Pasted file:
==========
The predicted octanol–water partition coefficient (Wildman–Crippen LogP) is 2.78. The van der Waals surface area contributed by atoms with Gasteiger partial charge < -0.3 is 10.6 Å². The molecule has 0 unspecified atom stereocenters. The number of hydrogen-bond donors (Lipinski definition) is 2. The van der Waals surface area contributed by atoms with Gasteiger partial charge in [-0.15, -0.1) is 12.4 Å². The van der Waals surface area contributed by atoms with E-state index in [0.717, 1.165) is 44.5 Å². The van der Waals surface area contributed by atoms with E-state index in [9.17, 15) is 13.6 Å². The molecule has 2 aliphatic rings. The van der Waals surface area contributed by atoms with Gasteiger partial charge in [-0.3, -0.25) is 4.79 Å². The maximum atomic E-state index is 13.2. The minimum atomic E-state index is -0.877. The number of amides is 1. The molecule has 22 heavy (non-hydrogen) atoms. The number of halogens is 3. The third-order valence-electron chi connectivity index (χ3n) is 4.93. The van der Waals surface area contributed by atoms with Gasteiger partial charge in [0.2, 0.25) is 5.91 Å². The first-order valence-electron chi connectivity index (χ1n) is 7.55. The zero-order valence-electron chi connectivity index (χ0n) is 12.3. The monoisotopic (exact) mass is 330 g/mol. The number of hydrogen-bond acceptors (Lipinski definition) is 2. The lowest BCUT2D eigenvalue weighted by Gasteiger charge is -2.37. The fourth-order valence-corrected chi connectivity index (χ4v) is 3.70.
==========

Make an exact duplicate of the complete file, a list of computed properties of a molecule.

The predicted octanol–water partition coefficient (Wildman–Crippen LogP) is 2.78. The van der Waals surface area contributed by atoms with Gasteiger partial charge < -0.3 is 10.6 Å². The molecule has 0 unspecified atom stereocenters. The number of hydrogen-bond donors (Lipinski definition) is 2. The van der Waals surface area contributed by atoms with Gasteiger partial charge in [-0.15, -0.1) is 12.4 Å². The van der Waals surface area contributed by atoms with E-state index in [0.717, 1.165) is 44.5 Å². The van der Waals surface area contributed by atoms with E-state index in [9.17, 15) is 13.6 Å². The molecule has 2 aliphatic rings. The van der Waals surface area contributed by atoms with Gasteiger partial charge in [-0.3, -0.25) is 4.79 Å². The maximum atomic E-state index is 13.2. The minimum atomic E-state index is -0.877. The number of amides is 1. The molecule has 22 heavy (non-hydrogen) atoms. The number of halogens is 3. The third-order valence-electron chi connectivity index (χ3n) is 4.93. The van der Waals surface area contributed by atoms with Gasteiger partial charge in [0.2, 0.25) is 5.91 Å². The first-order valence-electron chi connectivity index (χ1n) is 7.55. The zero-order valence-electron chi connectivity index (χ0n) is 12.3. The monoisotopic (exact) mass is 330 g/mol. The number of hydrogen-bond acceptors (Lipinski definition) is 2. The lowest BCUT2D eigenvalue weighted by Gasteiger charge is -2.37. The fourth-order valence-corrected chi connectivity index (χ4v) is 3.70.